How far does the climate crisis (radically) challenge our perspectives of fragility and violent conflicts?

This is the main question of the think piece This Changes Everything”? Rethinking Fragility and Violent Conflicts from the Climate Crisis Perspective , which  I wrote with Danny Burns, Research Professor at the Institute of Development Studies (IDS) at the University of Sussex, Brighton/UK. 


Rethinking Fragility and Violent Conflicts from the Climate Crisis Perspective

The paper discusses possible implications of the climate crisis for conflict dynamics, peacebuilding and development agencies. The article is meant to provoke and to generate a debate in the fields of development, peacebuilding and conflict transformation.

“This Changes Everything”?

This article argues that the climate crisis ‘changes everything’ in so far as it demands a radical change in practice and in government and donor policies on fragility and violent conflicts. In the light of the climate crisis, three areas should be of particular concern for academic scholars, development and peacebuilding practitioners, human rights and peace activists, and social movements:


  • Challenging the growth delusion
  • Challenging the military-industrial complex
  • Supporting the collective resistance and resilience.

Much development and peacebuilding practice – supported by UN and other international and national agencies and donors – is based on uncontested principles of ‘market integration or liberalisation’. This market liberalisation is based on the overriding idea of markets’ capacity to deliver prosperity and development. It comes in the form of external economic (re)construction of social infrastructure and democratic institutions in poverty-ridden and war-torn societies.

Impacts of the climate crisis

The impacts of the climate crisis challenge the socioeconomic foundation of international peacebuilding and development: neoliberal models based on perpetual economic growth.  The global economy is driven by the growth imperative of large multinational corporations to maximise profits. Challenging the growth delusion is an overarching challenge for all of us, as it radically questions our own Western lifestyles and consumer patterns but also the general idea of “sustainable development.” In the think piece, we suggest different ways forward. 

Prioritizing well-being over economic growth

One example is to use strategies which prioritize well-being over economic growth, and hence to inform emerging debates on reshaping our understanding of wellbeing, sustainable development and climate justice. What follows from a radical shift away from growth is that greater attention will need to be paid in both national and international law to regulating private sector practice.

This suggests a much stronger role for the state and international governance at a time when national democracy and international governance are under increasing threat. It requires a balancing act, in which citizens who challenge the state’s inaction on climate change, do not undermine it in such a way as to prevent it from regulating large corporations.

Challenging the military-industrial complex and supporting collective resistance and resilience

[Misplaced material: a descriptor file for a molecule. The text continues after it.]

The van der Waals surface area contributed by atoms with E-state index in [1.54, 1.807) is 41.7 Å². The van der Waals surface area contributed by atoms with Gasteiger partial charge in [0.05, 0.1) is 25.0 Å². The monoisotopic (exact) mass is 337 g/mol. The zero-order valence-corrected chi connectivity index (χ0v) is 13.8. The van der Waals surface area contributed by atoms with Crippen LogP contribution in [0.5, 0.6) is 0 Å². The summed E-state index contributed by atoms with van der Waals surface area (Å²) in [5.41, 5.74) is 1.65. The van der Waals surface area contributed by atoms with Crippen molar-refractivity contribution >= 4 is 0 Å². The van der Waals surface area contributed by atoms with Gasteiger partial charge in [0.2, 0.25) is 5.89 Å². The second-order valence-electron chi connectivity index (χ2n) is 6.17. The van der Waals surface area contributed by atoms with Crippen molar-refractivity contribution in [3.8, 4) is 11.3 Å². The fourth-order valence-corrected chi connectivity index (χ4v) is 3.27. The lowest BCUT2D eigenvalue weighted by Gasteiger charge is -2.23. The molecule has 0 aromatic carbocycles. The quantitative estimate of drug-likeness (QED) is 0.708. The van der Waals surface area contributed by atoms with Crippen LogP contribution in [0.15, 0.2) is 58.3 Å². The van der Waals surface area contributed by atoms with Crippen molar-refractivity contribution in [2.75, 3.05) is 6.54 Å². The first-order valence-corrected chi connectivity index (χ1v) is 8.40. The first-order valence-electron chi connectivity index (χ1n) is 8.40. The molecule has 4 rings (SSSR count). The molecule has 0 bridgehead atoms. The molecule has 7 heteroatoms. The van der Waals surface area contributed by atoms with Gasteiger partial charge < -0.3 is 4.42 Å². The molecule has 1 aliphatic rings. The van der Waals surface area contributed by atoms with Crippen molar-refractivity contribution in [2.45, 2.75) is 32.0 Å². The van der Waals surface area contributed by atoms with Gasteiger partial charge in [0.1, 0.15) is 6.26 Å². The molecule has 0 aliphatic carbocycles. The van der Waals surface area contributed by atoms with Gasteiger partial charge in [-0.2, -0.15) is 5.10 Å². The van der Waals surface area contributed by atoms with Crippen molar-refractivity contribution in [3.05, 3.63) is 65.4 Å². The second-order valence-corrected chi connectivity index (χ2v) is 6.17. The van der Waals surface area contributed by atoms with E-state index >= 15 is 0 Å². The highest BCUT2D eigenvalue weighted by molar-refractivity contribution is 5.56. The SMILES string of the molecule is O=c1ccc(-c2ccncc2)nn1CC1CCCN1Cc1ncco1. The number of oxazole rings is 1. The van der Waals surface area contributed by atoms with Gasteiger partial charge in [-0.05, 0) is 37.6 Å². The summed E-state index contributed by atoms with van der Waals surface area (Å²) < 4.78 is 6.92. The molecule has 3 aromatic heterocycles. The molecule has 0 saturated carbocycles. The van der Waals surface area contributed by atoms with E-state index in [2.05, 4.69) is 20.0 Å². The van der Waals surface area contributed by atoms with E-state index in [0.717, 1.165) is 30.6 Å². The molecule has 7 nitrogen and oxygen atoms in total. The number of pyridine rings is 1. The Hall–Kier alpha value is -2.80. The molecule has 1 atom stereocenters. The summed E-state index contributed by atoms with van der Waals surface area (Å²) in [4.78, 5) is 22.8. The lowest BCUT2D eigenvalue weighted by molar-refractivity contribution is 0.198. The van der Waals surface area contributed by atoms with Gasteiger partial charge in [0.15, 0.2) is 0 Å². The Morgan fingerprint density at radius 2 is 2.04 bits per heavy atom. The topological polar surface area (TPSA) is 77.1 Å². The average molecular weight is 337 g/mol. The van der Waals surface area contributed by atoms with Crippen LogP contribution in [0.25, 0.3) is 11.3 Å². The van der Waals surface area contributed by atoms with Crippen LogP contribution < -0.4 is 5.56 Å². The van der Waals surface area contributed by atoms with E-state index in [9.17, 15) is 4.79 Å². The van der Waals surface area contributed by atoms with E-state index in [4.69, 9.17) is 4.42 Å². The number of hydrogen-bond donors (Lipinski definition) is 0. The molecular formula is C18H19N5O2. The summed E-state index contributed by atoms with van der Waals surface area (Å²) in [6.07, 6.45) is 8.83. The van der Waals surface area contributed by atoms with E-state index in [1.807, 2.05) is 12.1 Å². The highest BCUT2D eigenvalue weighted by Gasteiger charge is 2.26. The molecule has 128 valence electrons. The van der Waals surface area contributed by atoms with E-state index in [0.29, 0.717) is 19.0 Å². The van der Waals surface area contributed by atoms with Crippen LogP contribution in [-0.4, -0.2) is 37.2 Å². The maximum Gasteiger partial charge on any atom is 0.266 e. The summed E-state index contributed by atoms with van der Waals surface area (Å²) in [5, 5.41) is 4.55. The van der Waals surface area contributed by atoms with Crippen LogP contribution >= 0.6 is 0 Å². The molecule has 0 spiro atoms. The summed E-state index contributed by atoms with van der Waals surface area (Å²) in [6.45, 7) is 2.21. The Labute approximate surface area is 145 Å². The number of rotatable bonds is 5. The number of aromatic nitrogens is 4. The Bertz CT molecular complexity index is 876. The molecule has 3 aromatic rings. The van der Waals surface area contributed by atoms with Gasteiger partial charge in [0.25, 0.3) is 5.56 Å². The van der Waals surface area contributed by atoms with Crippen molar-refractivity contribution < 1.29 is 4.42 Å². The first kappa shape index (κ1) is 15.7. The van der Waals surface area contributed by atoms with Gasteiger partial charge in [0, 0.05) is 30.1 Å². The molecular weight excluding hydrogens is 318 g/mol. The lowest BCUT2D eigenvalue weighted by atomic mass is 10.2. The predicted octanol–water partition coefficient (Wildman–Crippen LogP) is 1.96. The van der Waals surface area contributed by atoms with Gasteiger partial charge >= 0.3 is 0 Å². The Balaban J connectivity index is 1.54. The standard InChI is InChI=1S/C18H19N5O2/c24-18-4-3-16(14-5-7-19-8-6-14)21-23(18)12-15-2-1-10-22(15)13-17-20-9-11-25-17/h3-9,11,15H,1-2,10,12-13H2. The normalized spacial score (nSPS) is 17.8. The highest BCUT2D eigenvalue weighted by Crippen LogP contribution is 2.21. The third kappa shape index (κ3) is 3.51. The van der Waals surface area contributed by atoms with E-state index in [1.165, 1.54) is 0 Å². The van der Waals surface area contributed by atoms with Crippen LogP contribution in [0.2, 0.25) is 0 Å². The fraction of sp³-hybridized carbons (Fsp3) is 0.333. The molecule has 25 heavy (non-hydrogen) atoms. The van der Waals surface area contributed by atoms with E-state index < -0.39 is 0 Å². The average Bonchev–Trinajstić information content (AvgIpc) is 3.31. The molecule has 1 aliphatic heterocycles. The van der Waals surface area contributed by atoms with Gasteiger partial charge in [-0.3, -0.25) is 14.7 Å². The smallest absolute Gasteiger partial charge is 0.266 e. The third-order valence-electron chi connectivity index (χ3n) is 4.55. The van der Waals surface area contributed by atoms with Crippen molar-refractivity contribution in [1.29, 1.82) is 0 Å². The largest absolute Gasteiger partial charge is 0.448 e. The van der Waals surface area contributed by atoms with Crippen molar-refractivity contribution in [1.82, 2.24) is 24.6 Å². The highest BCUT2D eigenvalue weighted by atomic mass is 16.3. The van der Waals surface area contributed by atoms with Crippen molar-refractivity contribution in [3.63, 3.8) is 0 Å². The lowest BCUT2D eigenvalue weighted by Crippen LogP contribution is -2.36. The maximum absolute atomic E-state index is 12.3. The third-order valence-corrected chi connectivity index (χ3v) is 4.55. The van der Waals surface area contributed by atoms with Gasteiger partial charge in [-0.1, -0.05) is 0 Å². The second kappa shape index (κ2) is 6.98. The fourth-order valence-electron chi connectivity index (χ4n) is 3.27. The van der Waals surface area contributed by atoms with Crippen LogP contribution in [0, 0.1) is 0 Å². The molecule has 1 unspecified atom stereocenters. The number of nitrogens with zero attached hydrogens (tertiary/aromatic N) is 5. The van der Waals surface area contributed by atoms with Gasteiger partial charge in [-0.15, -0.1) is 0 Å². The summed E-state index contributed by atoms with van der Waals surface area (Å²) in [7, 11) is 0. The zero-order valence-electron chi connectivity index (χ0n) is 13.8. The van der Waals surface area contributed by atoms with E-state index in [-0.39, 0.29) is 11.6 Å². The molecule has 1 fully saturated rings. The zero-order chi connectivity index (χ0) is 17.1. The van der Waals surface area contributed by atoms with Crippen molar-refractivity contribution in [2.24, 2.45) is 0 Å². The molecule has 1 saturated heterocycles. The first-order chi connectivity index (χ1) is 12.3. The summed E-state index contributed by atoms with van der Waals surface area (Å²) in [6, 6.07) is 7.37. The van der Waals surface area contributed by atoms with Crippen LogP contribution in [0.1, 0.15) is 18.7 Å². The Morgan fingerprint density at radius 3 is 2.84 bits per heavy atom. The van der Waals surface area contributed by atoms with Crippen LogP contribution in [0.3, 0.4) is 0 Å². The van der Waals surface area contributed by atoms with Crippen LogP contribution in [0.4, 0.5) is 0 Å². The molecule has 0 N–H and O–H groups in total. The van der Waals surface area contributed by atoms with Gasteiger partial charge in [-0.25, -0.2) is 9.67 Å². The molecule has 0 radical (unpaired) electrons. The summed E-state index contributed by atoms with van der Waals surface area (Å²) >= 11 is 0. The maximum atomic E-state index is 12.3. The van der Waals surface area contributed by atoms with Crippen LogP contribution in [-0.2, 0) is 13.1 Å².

While a few peacebuilding organisations have been challenging the military-industrial complex and supporting collective resistance and resilience for many years, the climate crisis makes this work imperative. 

The military, arms industry and multinational companies driving the military-industrial complex have a major impact on carbon-driven growth, but they are often ignored in policymaking. 

While military and security forces have started to improve their use of green, sustainable energy, this “greenwashing” leaves the military logic unchallenged: illegal arms trading and war-making are accepted forms of defence and foreign policy, and modern warfare is not possible without the profligate use of fossil fuels. By accepting the greenwashing of the military, we legitimise a ‘new’ military growth doctrine that justifies increased arms production and associated global risks.

Looking at the long history of environmental protection and climate justice, one finds that a particular set of actors stand out: indigenous communities, urban poor, farmers and pastoralists. They are highly dependent on their lands for their livelihoods. They are typically either very directly affected by climate change and/or have a deep spiritual relationship with their traditional lands.

If we believe that local communities know what is best for them, it is critical for communities to make meaningful choices to mitigate the impacts of climate change and develop innovative solutions. Participatory and inclusive climate change adaptation processes are well positioned and suited for building resilient communities, as they give marginalised groups the opportunity to voice their concerns, and promote social cohesion and inter-group inclusion. 

 “This Changes Everything”!

All three areas and possible implications for working on fragility, conflict-sensitive development and peacebuilding are discussed in the think piece in greater detail. We argue that nothing but a root-and-branch transformation of the ‘projectisation’ of funding and social change is required. Donors should be willing to stop funding single and short-term climate change adaptation projects and invest instead in grassroots, local and regional movements for social change and climate justice. It is only once we collectively tell the truth and align ourselves with indigenous communities and international social movements, that we will be able to transform the systems which perpetuate climate injustice. 


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